State Issues

There are issues that affect access to diapers for struggling families that can be addressed at the state level. In the State Issues section:

  • Take a look at your state’s sales tax policy on diapers.
  • Read about state programs providing direct assistance for diapers.
  • See how states are funding diaper bank assistance.
  • See how your state measures up against how other states operate their TANF programs.
  • Review your state’s Medicaid diaper policy for children whom diapers are part of medical treatment.

Diaper Tax

As of August 10, 2022, twenty-nine states currently charge sales tax on diapers. This diaper tax can be as low as 4% or as high as 7% in Mississippi, and Tennessee. In many states, cities and counties can add additional tax.

Children require at least 50 diaper changes per week or 200 diaper changes per month. By reducing the sales tax, families can buy 2 additional diapers for every percentage point reduction in the sales tax for the same money they would have used to buy 200 diapers with tax. Learn more about the diaper tax.

Diaper Bank Assistance

States may decide to provide assistance to diaper banks or other organizations for diaper distribution. This can be as a line item in the budget, through the action of a state agency, or a law specifying that the state will provide assistance to the diaper bank. There are currently 9 states that are providing funding for diaper distribution programs.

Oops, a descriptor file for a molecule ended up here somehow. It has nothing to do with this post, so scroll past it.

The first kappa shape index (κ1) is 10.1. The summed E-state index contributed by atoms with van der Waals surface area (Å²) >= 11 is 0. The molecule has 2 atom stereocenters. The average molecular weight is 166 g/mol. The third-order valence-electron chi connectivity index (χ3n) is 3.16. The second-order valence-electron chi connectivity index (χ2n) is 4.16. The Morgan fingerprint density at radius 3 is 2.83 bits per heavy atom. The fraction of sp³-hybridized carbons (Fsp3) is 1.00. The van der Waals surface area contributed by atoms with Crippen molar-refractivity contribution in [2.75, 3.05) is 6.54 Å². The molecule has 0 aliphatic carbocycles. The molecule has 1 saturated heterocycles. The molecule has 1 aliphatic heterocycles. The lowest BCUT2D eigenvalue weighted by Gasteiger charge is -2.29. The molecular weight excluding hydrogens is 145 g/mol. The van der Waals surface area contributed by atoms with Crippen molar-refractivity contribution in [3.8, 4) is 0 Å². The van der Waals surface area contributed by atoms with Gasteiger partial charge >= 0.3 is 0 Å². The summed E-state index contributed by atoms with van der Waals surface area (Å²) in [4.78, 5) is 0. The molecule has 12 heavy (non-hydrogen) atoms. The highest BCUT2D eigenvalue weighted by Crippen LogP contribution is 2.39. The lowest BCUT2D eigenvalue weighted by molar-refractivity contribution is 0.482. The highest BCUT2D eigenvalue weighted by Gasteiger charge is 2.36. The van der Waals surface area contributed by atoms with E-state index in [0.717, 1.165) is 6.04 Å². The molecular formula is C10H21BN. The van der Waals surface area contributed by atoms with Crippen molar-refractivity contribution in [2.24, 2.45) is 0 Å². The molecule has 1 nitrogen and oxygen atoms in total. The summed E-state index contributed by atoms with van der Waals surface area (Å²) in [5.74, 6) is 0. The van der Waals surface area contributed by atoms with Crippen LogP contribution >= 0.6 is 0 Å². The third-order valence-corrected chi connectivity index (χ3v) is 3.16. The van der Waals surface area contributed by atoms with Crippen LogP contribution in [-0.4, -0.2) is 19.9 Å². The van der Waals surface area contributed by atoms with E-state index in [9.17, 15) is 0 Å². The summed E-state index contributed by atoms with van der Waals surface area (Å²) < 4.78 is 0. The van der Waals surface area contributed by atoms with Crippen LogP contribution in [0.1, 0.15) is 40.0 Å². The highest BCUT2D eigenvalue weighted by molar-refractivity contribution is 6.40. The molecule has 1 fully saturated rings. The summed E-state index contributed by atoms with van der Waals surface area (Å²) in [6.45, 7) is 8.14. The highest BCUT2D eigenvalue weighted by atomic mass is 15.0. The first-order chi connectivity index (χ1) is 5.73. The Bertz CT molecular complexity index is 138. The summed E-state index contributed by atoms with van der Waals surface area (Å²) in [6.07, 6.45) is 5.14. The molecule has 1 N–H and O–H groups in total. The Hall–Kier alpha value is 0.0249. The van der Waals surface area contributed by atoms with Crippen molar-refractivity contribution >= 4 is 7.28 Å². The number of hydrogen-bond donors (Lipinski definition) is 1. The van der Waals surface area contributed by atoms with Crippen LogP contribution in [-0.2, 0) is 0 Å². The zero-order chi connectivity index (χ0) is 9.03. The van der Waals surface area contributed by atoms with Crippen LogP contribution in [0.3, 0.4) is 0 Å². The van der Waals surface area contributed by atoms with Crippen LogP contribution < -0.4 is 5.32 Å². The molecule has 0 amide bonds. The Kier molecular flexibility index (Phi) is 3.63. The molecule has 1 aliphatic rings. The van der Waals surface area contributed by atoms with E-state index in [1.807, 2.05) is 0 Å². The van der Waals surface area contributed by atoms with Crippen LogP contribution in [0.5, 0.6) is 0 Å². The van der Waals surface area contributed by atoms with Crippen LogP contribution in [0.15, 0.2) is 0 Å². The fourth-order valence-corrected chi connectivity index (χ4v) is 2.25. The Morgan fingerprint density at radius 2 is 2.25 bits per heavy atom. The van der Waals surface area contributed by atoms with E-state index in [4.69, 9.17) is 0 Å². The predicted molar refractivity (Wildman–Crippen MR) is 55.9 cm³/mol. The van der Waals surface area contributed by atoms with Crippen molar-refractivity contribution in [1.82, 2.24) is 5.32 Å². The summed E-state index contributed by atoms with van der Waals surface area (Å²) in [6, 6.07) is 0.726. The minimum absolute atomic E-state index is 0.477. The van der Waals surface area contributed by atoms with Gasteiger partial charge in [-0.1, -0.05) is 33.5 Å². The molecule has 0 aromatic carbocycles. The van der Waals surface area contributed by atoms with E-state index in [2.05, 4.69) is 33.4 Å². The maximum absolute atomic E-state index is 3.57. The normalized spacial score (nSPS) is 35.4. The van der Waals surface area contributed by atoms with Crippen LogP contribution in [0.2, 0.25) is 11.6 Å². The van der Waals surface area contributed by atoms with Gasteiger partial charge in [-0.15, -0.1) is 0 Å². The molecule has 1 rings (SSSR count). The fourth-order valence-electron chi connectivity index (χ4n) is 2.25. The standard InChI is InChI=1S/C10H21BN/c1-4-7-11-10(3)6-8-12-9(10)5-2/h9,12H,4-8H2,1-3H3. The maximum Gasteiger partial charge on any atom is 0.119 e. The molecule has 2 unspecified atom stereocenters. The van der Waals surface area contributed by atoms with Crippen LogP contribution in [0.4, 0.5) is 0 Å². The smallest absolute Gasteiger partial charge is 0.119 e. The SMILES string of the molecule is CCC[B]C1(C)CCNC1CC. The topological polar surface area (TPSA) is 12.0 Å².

• Arizona*- $200,000
  • California– $30 million over 3 years to 8 diaper banks 
  • Colorado– $2 million for 2022-2023
  • Connecticut*- $700,000 to the Diaper Bank of Connecticut
  • Georgia*- $1.227 million in TANF funds 
  • Michigan– $4.4 million in TANF Revenue
  • Nevada*- $327,000 in ARPA and TANF funds
  • Vermont– $132,000 in COVID-19 Emergency Funds
  • Washington– $5 million over 2 years 

*States that do not include state funding in a budget or legislation are not linked.

Direct Assistance to Families 

States can make diapers more affordable and available to families in need by providing direct assistance. This may come in the form of a voucher for diapers, an additional allowance for families as part of a work support program, or distributing diapers directly, through a diaper bank or other diaper distribution program. Such efforts are generally very targeted, in part because of the expense of providing diapers to a large number of children. Currently Washington and California provide direct assistance to families.

TANF Family Caps

The Temporary Assistance for Needy Families (TANF) program is designed to help needy families achieve self-sufficiency. States receive block grants to design and operate programs that accomplish one of the purposes of the TANF program. To see how your state measures up, click here to access the interactive map.

Diapers and Medicaid

State Medicaid programs are required to provide diapers for children for whom diapers are part of medical treatment. But states vary widely as to the minimum age of the child for whom they provide diapers and the documentation required to establish need.

See how each state fares on the NDBN Medicaid Tracking Chart.

Top Photo Credit: EastSide Baby Corner, Issaquah.